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A Pitfall of Decompression for Severe Exophthalmos: Role of the Posterior Wall of the Maxillary Sinus-1

Sakamoto, Yoshiaki MD*; Nakajima, Hideo MD*; Tamada, Ikkei MD; Kasai, Shogo MD*; Kishi, Kazuo MD*

Journal of Craniofacial Surgery: July 2011 - Volume 22 - Issue 4 - p 1348-1350
doi: 10.1097/SCS.0b013e31821c941d
Clinical Studies

This report addresses a pitfall of decompression for severe exophthalmos. In mild cases, removal of the orbital floor is an effective treatment, but in severe cases, the results of this approach are sometimes unsatisfactory, and only decompression is necessary. In these cases, orbital decompression in 3 areas including the medial wall, the lateral wall, and the orbital floor is usually performed. A 5.0-mm mean reduction in exophthalmos is observed, but more reduction is difficult to achieve.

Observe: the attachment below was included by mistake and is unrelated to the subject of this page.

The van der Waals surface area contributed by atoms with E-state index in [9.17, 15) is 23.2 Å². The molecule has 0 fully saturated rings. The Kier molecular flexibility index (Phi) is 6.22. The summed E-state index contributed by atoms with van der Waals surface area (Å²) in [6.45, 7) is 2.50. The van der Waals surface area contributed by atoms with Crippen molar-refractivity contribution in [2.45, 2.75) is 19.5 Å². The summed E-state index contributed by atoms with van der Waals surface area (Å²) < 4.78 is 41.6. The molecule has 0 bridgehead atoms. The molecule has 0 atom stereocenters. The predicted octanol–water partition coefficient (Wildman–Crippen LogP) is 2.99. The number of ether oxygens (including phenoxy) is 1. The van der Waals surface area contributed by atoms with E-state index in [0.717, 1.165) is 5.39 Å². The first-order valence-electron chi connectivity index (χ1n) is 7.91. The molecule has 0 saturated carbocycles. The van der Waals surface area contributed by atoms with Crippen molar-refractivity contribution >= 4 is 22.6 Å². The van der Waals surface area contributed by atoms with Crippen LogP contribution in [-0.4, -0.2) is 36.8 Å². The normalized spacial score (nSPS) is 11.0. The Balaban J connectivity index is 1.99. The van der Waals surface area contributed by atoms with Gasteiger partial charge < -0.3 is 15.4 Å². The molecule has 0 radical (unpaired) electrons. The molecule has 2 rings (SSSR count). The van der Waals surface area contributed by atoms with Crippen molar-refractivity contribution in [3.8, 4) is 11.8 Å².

We considered the possibility that removal of the posterior wall of the maxillary sinus is critically important to achieving greater recovery. It is proposed that this technique is effective in creating about 10 mm of improvement for severe exophthalmos.

From the *Department of Plastic and Reconstructive Surgery, Keio University School of Medicine; and †Department of Plastic and Reconstructive Surgery, Tokyo Metropolitan Children's Medical Center, Tokyo, Japan.

Received August 22, 2010.

Accepted for publication September 30, 2010.

Address correspondence and reprint requests to Yoshiaki Sakamoto, MD, Department of Plastic and Reconstructive Surgery, Keio University School of Medicine, 35 Shinanomachi, Shinjuku-ward, Tokyo 160-8582, Japan; E-mail:

The authors report no conflicts of interest.

© 2011 Mutaz B. Habal, MD